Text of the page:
November 2011 - Morning Song Farm

December 10th is Farm Day

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Our CSA members, their friends and family are invited to a Morning Song farm day on Saturday, December 10th between 9-12. Rain cancels. As always, if you could RSVP at: so we can plan ahead for parking issues, that would be appreciated. Sometimes we have only a single participant, and sometimes the skies part and we have a deluge. It’s always nice to know ahead of time which it might be, as we are a hillside farm with limited flat spots for parking. We always figure it out, but it IS easier to know ahead of time.

Many have asked about saving their left over veggies for us; we’d love to have them— so if you’re planning on coming, start saving! If you aren’t composting yourself, we sure can use it here.

Meet our pets; llamas, goats and chickens. We’ll have llama treats here if you’d like to interact with Dreamie and Couscou, and the goats aren’t picky. Goat favorites are crunchy granola bars, saltine crackers and pretzels. Actually, they’ll eat anything, including your clothes; but we try to keep their diet in the recognizable food groups. And the chickens–remember they don’t have actual teeth– enjoy cut up soft fruit, bits of crackers, and meatless (within a day) table scraps.

Finally, if you have farm/growing questions or you’d like to offer your input this is a great time to walk the farm with the farmers and give us an opportunity to hear what you have to say.

Harvest Ticket Nov. 29-30 Page Two

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We trialed another sprout mix, (all certified organic seed: clover, alfalfa, broccoli, fenugreek, sesame and garlic chives) but goofed on the timing as this mix takes longer than last week’s trial mix. So only large shares will receive these amazing sprouts unless between today and tomorrow half our trays demonstrate miraculous growth. Barring that, our chickens will be dining on a week’s worth of amazing sprouts in a couple days.

Because we harvest on Tuesdays for San Diego/Temecula and Wednesdays for OC, we split our sprouting start days in half, with the first half ready on Tuesday and the 2nd half on Wednesday. Unfortunately only the first half will be ready at all this week. Uggr!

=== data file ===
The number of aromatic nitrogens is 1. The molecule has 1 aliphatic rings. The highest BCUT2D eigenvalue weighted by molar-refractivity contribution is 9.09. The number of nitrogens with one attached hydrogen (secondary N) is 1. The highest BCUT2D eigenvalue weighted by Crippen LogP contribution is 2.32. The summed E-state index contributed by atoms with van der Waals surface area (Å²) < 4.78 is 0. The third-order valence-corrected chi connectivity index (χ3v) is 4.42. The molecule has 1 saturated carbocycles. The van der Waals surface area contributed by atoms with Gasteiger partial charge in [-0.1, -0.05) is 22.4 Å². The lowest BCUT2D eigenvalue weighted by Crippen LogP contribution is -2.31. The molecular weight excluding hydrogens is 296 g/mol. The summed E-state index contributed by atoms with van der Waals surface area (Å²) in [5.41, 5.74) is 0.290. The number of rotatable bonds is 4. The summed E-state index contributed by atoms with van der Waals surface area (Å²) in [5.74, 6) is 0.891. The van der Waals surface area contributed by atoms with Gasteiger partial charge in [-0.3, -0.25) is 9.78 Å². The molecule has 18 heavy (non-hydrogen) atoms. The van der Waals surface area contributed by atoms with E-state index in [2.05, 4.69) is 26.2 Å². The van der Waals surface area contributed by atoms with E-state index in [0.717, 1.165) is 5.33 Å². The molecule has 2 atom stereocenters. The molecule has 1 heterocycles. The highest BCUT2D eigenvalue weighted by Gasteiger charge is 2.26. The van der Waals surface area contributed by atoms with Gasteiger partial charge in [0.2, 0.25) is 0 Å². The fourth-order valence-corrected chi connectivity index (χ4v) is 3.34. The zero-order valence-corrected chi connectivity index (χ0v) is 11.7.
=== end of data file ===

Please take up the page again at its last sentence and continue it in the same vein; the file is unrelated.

The good news, is that we are moving beyond radish sprouts and have sourced organic sprout seeds from a trusted provider that has some very nice mixes that I think we’ll all enjoy. We just need to get the timing down right! And of course, as it gets colder, the timing will change, but hopefully we’ll keep on top of that as well.
New this week is a clamshell of the baby Asian green, mizuna. We’ve bunched it from time to time, but never mowed a row down at the baby stage. Often quickly sauteed with a little garlic, it can also be enjoyed raw in your salad. Funny story: I had an intern plant the 40 feet or so of Mizuna, and a week later when I was out in “garden two” checking on something else, I noticed that someone had planted “radish” seed waaaay to close together. The first leaves of Mizuna look EXACTLY like a radish sprout, and even have the same mild, spicy flavor. I had told Jabin, our head farmer dude, that he’d need to plow it under, as radishes planted that closely will never bulb up, but the rains prevented him from getting to it. So this weekend I was out touring the farm, after returning from a few (much needed) days away, to discover the “radish” planting had miraculously sprouted into Mizuna. Sure enough, the tag at the end of the row was labeled “Mizuna.” I hadn’t bothered to look, because the first leaves sure did look like radish sprouts; which we grow a lot of.

Negotiated Goat/Human Truce at Risk